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May 14, 2014

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Call for action follows fashion revolution roundtable debate

A concerted call for action to improve the health and safety of supply chain workers across the globe was issued on Monday in a coming together of leaders from the worlds of fashion, occupational safety and health, and politics.

The All-Party Parliamentary Group on Ethics and Sustainability in Fashion joined with IOSH and the Fashion Revolution Day campaign for a roundtable debate and parliamentary reception at the Palace of Westminster.

The purpose of the event was to:

  • commemorate the deaths of workers in the Bangladeshi Rana Plaza disaster on 24 April 2013;
  • highlight what health and safety improvements have been achieved so far and what still remains to be done; and
  • raise awareness and gain support for health and safety improvement in supply chain management.

The event, which drew about 70 representatives from across the political spectrum and the industry, built on the momentum for change generated by the inaugural Fashion Revolution Day, which marked the first anniversary of the Rana Plaza factory collapse where more than 1,100 people lost their lives.

Speaking at the event, Jan Chmiel, IOSH CEO said: “We’re all agreed that such tragedies must never happen again and that safe and healthy workforces are key to sustainability and success.

“There are many problems to be resolved to help the workers of Bangladesh and those in other developing countries that supply our fashion industry, but chief among them must be the health and safety of those workers. The fundamental right of workers to go home safe and healthy at the end of each working day must underpin everything else that happens.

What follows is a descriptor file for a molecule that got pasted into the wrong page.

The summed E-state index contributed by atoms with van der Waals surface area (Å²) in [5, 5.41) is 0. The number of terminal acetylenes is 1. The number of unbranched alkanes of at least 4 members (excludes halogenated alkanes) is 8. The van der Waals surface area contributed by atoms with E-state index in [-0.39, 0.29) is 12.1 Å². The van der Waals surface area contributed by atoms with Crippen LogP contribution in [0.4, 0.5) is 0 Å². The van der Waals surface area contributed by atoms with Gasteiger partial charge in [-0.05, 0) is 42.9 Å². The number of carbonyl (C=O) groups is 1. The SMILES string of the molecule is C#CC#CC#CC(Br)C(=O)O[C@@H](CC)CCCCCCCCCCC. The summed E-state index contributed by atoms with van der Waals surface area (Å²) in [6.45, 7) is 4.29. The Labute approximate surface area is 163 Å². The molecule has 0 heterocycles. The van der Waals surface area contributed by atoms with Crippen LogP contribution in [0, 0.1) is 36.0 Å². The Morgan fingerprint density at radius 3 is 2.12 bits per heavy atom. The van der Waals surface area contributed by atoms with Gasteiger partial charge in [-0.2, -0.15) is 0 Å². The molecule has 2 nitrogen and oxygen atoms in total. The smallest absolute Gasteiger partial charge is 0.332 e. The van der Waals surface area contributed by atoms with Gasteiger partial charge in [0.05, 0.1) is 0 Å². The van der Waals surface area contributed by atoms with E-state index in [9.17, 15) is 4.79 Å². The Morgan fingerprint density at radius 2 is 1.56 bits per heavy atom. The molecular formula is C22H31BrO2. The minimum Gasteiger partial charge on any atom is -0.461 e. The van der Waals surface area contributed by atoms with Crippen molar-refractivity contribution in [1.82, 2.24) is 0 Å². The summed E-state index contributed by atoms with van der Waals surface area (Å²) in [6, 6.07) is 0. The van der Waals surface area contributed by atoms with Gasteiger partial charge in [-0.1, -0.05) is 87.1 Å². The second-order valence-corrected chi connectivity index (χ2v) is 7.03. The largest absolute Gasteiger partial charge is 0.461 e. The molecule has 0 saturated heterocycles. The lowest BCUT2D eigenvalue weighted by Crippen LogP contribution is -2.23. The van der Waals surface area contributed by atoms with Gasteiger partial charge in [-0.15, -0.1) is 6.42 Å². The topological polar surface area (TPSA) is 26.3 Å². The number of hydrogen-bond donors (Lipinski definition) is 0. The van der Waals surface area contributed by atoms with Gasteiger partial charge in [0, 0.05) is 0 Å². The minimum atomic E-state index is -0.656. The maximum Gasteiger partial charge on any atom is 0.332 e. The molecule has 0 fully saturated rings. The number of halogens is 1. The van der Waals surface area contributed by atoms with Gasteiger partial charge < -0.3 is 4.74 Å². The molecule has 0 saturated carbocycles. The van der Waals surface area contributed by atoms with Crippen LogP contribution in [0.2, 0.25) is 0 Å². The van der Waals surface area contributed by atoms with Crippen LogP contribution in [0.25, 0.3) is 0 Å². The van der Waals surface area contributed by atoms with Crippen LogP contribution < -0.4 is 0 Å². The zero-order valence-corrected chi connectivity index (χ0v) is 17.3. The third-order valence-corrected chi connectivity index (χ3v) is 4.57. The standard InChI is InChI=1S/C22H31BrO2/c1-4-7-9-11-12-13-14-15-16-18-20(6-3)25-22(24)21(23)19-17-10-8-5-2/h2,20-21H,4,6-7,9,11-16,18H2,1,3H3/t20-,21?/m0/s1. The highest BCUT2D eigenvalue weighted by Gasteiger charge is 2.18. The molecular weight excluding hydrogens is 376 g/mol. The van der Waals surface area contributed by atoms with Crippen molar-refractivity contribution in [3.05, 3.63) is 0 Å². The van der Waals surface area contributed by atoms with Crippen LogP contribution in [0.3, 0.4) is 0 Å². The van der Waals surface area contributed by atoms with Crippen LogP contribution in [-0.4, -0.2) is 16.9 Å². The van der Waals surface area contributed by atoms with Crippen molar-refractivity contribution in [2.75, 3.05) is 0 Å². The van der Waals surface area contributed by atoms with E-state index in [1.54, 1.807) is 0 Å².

“The fashion industry is seen to be a dynamic and creative force, generating employment and revenue worldwide and so it has the potential to make an enormous impact on the quality of working lives across the globe. IOSH and our members are very pleased to support this joint initiative to help improve conditions and raise supply chain standards.”

IOSH is calling for ongoing government and business action to ensure safer work for millions of workers worldwide and the effective delivery of health and safety and corporate social responsibility agendas.

The institution believes that improved supply chain health and safety management and corporate performance reporting standards will help prevent more avoidable disasters like Rana Plaza.

Following the event, Fashion Revolution founder Carry Somers, said: “From cotton farmers to cutting floors to consumers, Fashion Revolution’s collaborative approach is building connections throughout the supply chain to create a more sustainable future for fashion.

“The global success of the first Fashion Revolution Day on 24 April has proved there is a groundswell of support from fashion-lovers to see greater transparency and higher ethical standards in the industry. The roundtable discussion focused on ways in which government and industry could work together to help effect this change.”

Baroness Young of Hornsey, Chair of the All-Party Parliamentary Group on Ethics and Sustainability in Fashion, said: “We’re a group of parliamentarians seeking to improve the social and environmental impacts of the fashion industry on our lives and planets.

“We’re grateful to IOSH and Fashion Revolution Day for helping to organise this important event, and are delighted to take part in this evening’s debate, contributing as it will, to the vital search for workable solutions.”

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